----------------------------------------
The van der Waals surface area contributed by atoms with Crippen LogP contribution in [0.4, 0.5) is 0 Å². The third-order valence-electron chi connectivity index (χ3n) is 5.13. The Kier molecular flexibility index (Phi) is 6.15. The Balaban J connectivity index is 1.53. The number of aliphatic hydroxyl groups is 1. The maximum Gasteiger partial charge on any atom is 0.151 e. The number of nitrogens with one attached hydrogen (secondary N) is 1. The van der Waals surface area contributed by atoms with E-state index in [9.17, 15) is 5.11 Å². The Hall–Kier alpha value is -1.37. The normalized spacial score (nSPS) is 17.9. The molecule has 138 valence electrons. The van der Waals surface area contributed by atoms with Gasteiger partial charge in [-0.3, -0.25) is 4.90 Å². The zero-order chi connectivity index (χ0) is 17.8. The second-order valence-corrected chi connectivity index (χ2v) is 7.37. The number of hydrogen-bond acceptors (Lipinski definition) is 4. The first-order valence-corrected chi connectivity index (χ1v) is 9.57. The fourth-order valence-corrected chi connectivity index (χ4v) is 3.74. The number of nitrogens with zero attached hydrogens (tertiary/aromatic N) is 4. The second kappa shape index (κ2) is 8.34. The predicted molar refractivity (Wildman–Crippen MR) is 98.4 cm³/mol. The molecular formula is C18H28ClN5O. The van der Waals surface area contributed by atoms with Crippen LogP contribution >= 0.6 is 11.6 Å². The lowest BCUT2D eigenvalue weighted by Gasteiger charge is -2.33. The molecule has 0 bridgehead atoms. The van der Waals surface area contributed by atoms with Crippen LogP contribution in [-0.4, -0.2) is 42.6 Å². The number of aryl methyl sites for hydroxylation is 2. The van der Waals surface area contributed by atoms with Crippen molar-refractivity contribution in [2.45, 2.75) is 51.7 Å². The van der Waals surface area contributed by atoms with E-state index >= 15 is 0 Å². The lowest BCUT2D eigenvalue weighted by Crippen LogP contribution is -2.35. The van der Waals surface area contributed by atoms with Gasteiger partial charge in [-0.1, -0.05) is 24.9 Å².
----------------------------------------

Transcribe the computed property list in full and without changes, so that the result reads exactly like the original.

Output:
The van der Waals surface area contributed by atoms with Crippen LogP contribution in [0.4, 0.5) is 0 Å². The third-order valence-electron chi connectivity index (χ3n) is 5.13. The Kier molecular flexibility index (Phi) is 6.15. The Balaban J connectivity index is 1.53. The number of aliphatic hydroxyl groups is 1. The maximum Gasteiger partial charge on any atom is 0.151 e. The number of nitrogens with one attached hydrogen (secondary N) is 1. The van der Waals surface area contributed by atoms with E-state index in [9.17, 15) is 5.11 Å². The Hall–Kier alpha value is -1.37. The normalized spacial score (nSPS) is 17.9. The molecule has 138 valence electrons. The van der Waals surface area contributed by atoms with Gasteiger partial charge in [-0.3, -0.25) is 4.90 Å². The zero-order chi connectivity index (χ0) is 17.8. The second-order valence-corrected chi connectivity index (χ2v) is 7.37. The number of hydrogen-bond acceptors (Lipinski definition) is 4. The first-order valence-corrected chi connectivity index (χ1v) is 9.57. The fourth-order valence-corrected chi connectivity index (χ4v) is 3.74. The number of nitrogens with zero attached hydrogens (tertiary/aromatic N) is 4. The second kappa shape index (κ2) is 8.34. The predicted molar refractivity (Wildman–Crippen MR) is 98.4 cm³/mol. The molecular formula is C18H28ClN5O. The van der Waals surface area contributed by atoms with Crippen LogP contribution >= 0.6 is 11.6 Å². The lowest BCUT2D eigenvalue weighted by Gasteiger charge is -2.33. The molecule has 0 bridgehead atoms. The van der Waals surface area contributed by atoms with Crippen LogP contribution in [-0.4, -0.2) is 42.6 Å². The number of aryl methyl sites for hydroxylation is 2. The van der Waals surface area contributed by atoms with Crippen molar-refractivity contribution in [2.45, 2.75) is 51.7 Å². The van der Waals surface area contributed by atoms with E-state index >= 15 is 0 Å². The lowest BCUT2D eigenvalue weighted by Crippen LogP contribution is -2.35. The van der Waals surface area contributed by atoms with Gasteiger partial charge in [-0.1, -0.05) is 24.9 Å².